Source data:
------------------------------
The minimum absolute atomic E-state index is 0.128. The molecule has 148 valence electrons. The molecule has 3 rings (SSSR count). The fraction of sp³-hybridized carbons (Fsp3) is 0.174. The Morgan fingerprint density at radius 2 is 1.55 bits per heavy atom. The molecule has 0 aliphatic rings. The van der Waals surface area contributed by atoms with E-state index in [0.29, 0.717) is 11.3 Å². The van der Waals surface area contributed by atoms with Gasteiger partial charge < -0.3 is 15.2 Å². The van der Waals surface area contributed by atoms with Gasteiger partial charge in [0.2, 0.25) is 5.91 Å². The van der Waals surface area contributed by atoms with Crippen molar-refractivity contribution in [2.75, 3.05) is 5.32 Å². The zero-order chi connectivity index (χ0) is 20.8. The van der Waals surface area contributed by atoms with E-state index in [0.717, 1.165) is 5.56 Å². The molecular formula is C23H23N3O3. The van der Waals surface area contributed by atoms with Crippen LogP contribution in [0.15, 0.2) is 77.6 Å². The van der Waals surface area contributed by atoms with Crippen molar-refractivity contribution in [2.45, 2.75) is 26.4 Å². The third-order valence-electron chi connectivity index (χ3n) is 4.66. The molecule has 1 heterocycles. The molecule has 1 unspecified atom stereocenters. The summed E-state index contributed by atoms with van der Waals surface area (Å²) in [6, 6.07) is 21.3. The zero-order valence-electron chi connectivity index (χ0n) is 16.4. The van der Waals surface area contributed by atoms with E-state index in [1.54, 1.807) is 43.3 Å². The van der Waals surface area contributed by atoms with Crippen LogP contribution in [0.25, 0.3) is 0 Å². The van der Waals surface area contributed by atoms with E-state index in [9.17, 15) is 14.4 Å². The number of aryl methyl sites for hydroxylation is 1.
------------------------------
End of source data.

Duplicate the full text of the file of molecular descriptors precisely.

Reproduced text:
The minimum absolute atomic E-state index is 0.128. The molecule has 148 valence electrons. The molecule has 3 rings (SSSR count). The fraction of sp³-hybridized carbons (Fsp3) is 0.174. The Morgan fingerprint density at radius 2 is 1.55 bits per heavy atom. The molecule has 0 aliphatic rings. The van der Waals surface area contributed by atoms with E-state index in [0.29, 0.717) is 11.3 Å². The van der Waals surface area contributed by atoms with Gasteiger partial charge < -0.3 is 15.2 Å². The van der Waals surface area contributed by atoms with Gasteiger partial charge in [0.2, 0.25) is 5.91 Å². The van der Waals surface area contributed by atoms with Crippen molar-refractivity contribution in [2.75, 3.05) is 5.32 Å². The zero-order chi connectivity index (χ0) is 20.8. The van der Waals surface area contributed by atoms with E-state index in [0.717, 1.165) is 5.56 Å². The molecular formula is C23H23N3O3. The van der Waals surface area contributed by atoms with Crippen LogP contribution in [0.15, 0.2) is 77.6 Å². The van der Waals surface area contributed by atoms with Crippen molar-refractivity contribution in [2.45, 2.75) is 26.4 Å². The third-order valence-electron chi connectivity index (χ3n) is 4.66. The molecule has 1 heterocycles. The molecule has 1 unspecified atom stereocenters. The summed E-state index contributed by atoms with van der Waals surface area (Å²) in [6, 6.07) is 21.3. The zero-order valence-electron chi connectivity index (χ0n) is 16.4. The van der Waals surface area contributed by atoms with E-state index in [1.54, 1.807) is 43.3 Å². The van der Waals surface area contributed by atoms with Crippen LogP contribution in [0.25, 0.3) is 0 Å². The van der Waals surface area contributed by atoms with E-state index in [9.17, 15) is 14.4 Å². The number of aryl methyl sites for hydroxylation is 1.